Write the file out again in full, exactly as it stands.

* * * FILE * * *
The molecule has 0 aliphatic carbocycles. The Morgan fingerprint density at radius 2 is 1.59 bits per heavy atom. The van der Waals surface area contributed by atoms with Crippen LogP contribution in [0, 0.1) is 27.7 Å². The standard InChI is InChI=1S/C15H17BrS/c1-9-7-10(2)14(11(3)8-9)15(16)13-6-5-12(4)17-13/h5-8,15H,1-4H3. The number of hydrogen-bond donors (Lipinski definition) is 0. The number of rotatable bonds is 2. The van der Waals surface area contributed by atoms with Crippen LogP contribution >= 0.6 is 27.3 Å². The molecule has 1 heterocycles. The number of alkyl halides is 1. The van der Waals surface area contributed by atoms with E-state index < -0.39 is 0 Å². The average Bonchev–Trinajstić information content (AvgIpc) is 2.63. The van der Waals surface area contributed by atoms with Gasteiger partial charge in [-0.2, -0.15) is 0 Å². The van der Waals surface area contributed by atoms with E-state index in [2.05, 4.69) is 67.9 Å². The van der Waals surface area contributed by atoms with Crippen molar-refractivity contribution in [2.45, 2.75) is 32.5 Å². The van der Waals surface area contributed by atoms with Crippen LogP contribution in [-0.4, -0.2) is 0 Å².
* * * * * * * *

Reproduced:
The molecule has 0 aliphatic carbocycles. The Morgan fingerprint density at radius 2 is 1.59 bits per heavy atom. The van der Waals surface area contributed by atoms with Crippen LogP contribution in [0, 0.1) is 27.7 Å². The standard InChI is InChI=1S/C15H17BrS/c1-9-7-10(2)14(11(3)8-9)15(16)13-6-5-12(4)17-13/h5-8,15H,1-4H3. The number of hydrogen-bond donors (Lipinski definition) is 0. The number of rotatable bonds is 2. The van der Waals surface area contributed by atoms with Crippen LogP contribution >= 0.6 is 27.3 Å². The molecule has 1 heterocycles. The number of alkyl halides is 1. The van der Waals surface area contributed by atoms with E-state index < -0.39 is 0 Å². The average Bonchev–Trinajstić information content (AvgIpc) is 2.63. The van der Waals surface area contributed by atoms with Gasteiger partial charge in [-0.2, -0.15) is 0 Å². The van der Waals surface area contributed by atoms with E-state index in [2.05, 4.69) is 67.9 Å². The van der Waals surface area contributed by atoms with Crippen molar-refractivity contribution in [2.45, 2.75) is 32.5 Å². The van der Waals surface area contributed by atoms with Crippen LogP contribution in [-0.4, -0.2) is 0 Å².